Wolf Children. Dir. Mamoru Hosoda. Toho. 2012.

Wolf Children describes the maturation of two werewolf children, Yuki and Ame, and their human-being mother, Hana, with great sensitivity. The werewolf children struggle between their two identities – human and wolf. They can turn into either of them whenever they want which implies that it is their responsibility to choose which identity they will live as.


This article focuses on the maturation of Ame, the younger of the siblings, who decides to live as a wolf and Hana’s realising of what the parent’s genuine role is.

Ame has no interest in the human world and becomes interested in the wolf’s life. Hana thinks it will be transient, but it is what he truly wants. Therefore, Hana prohibits him from going to the mountain. However, on a stormy day, Ame secretly goes to the mountain and Hana falls asleep deep in the mountains while finding him.

Ame takes his half-unconscious mother to the car park near the mountain and walks away from her. A high-pitched string sound can be heard, which reflects Ame’s unstable state of mind.

Then, Hana wakes up and spots Ame backing away from her. Shots/reverse shots and the point of view(POV) of Hana reveal Ame’s rapid change from a human to a wolf and this quick metamorphosis indicates his strong will to live as a wolf as it takes little amount of time to change. The wolf Ame still understands what Hana says, retaining the linguistic ability of humans, as he is speechless. Also, the layered sound of instruments makes the scene emotionally more inspiring.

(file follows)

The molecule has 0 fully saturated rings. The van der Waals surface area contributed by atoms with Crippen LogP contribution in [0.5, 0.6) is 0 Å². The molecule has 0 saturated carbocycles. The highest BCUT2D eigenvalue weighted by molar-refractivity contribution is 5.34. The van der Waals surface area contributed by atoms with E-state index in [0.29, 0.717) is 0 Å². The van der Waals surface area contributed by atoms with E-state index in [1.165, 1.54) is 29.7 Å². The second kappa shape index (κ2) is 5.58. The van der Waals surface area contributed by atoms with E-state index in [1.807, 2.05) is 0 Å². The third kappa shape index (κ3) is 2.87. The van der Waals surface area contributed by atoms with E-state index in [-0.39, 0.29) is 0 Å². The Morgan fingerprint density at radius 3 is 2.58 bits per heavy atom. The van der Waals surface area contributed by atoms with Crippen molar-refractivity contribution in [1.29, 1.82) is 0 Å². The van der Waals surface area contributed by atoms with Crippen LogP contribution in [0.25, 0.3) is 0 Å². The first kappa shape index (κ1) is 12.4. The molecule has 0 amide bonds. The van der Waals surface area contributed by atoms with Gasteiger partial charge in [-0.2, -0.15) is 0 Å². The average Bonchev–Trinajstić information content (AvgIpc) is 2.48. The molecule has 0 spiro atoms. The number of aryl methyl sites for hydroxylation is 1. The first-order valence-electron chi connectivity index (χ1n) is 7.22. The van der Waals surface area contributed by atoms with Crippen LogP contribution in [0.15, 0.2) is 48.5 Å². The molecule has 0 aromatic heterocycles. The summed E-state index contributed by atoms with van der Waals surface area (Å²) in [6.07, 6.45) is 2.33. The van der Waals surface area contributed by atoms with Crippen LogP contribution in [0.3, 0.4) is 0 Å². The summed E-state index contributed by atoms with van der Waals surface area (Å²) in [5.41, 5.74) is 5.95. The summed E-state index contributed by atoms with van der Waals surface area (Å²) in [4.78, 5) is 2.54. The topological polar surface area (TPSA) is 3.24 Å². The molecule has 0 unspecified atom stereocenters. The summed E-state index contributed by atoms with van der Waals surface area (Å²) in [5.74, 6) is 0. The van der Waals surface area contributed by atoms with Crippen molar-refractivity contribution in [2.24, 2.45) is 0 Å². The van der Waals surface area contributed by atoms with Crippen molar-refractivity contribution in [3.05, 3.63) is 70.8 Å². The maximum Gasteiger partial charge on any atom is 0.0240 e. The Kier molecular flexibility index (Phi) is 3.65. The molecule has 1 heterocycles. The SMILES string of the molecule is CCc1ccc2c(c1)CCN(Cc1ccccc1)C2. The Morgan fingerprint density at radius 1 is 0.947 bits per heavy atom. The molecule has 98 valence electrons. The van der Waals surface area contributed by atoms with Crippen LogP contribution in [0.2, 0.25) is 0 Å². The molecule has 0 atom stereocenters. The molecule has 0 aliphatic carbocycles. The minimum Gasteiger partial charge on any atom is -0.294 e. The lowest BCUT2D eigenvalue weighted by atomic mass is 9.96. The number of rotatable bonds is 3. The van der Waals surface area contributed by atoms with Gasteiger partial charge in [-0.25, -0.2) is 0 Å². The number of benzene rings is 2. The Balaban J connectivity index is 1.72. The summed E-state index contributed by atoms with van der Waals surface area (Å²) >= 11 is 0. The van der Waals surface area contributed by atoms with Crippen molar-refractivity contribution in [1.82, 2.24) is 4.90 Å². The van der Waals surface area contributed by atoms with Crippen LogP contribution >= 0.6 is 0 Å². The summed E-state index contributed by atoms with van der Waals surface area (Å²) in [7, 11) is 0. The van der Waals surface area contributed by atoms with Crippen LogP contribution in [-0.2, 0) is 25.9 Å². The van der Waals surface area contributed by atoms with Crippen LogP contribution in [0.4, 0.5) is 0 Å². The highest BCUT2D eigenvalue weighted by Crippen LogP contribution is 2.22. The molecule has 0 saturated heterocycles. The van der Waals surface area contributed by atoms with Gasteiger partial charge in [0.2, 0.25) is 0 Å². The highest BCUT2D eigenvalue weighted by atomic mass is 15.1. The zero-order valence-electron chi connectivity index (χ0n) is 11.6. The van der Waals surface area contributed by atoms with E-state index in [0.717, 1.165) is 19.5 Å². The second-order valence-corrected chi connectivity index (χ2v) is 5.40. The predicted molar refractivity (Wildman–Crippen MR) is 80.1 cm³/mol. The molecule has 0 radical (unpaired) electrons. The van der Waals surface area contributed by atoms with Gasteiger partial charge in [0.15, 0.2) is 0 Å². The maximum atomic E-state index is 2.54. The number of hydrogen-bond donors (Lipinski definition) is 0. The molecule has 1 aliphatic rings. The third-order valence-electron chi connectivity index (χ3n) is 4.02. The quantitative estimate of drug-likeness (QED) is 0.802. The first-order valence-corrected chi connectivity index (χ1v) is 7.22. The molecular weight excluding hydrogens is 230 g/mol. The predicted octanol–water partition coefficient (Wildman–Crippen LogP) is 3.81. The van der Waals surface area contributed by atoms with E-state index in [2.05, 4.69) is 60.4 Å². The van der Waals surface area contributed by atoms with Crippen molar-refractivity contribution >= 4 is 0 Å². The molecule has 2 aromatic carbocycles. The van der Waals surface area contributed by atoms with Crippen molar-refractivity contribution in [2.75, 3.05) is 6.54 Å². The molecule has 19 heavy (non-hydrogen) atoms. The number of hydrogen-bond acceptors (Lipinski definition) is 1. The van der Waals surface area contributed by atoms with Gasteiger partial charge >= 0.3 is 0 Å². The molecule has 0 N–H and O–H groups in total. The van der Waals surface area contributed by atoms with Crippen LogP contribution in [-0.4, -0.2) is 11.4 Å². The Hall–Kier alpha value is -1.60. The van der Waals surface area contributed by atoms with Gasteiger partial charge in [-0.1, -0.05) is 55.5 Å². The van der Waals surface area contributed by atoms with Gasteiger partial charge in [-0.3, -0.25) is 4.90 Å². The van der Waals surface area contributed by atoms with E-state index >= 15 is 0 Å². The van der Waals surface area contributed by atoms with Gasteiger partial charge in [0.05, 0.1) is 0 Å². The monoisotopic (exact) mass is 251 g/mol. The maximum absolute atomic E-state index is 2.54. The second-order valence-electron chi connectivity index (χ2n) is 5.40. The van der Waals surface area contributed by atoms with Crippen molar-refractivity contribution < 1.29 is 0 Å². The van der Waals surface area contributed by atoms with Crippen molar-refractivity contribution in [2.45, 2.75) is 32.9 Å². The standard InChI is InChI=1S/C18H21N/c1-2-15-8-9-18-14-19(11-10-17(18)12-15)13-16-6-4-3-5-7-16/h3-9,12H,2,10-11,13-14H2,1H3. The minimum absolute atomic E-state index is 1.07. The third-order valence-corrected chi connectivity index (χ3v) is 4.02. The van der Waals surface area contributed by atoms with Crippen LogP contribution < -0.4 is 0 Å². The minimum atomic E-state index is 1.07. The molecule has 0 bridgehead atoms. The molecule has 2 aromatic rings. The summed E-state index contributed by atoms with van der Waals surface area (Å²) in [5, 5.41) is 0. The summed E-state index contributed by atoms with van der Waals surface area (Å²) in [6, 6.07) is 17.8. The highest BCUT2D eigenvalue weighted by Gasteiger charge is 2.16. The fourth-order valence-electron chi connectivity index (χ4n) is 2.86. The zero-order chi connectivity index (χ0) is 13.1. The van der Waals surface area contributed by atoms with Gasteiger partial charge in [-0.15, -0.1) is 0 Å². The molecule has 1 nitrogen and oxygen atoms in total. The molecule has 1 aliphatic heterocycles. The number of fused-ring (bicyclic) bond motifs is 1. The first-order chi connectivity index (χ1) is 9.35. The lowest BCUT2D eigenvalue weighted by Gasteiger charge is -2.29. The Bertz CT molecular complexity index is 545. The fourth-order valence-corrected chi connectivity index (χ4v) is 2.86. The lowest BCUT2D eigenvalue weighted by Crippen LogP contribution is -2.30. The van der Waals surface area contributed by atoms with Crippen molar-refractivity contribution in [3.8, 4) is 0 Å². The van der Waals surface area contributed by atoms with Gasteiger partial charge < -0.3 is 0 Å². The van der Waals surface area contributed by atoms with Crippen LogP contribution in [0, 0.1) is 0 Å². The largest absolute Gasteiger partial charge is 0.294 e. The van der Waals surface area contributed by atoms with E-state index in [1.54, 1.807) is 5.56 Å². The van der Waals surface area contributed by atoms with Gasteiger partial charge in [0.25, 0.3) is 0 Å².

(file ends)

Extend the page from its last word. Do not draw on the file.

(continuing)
As Hana whimpers, “I still haven’t done a single thing for you”, Ame turns his body to her with an astonished face. The shots of Ame change into the close-ups with the sudden wind, implying his turmoil of emotion while emphasising his facial expression. Here, the characters’ emotion heightens along with the grander background music.

However, he shortly rushes out to the mountain. Hana cries out his name stretching her arm towards him. The long shot of scampering Ame serves as a counterpoint to the close-up of Hana. By filming the mountain from a low-angle shot, the magnificence of the mountain contrasts with Hana, lowering her head. This contrast shows irreconcilable differences in opinion between them – whether Ame should live as a wolf or not.

When Ame reaches the top, he makes a long howl to ease Hana and indicate his identity as a wolf. Hana realises she should trust him and shouts at him, “Live strong!”. The dashing pose of Ame shows that he guards the mountain now. The mood of the background music also changes brightly by using the sounds of the brass.

Now, the sky is clear. Ame, in a full-figure shot, is now the true hero, under the sunshine. The end of the storm signifies the rebirth of mature Ame and Hana.

Ame finds his way after struggling between his two identities and Hana learns how to let go of her children. The frequent use of the emotional background music and the frequent use of close-ups effectively reveal the changes of the characters’ feelings. Also, it is noticeable that the werewolf here retains the cognitive abilities of humans – except speaking – while possessing all the physical traits of a wolf.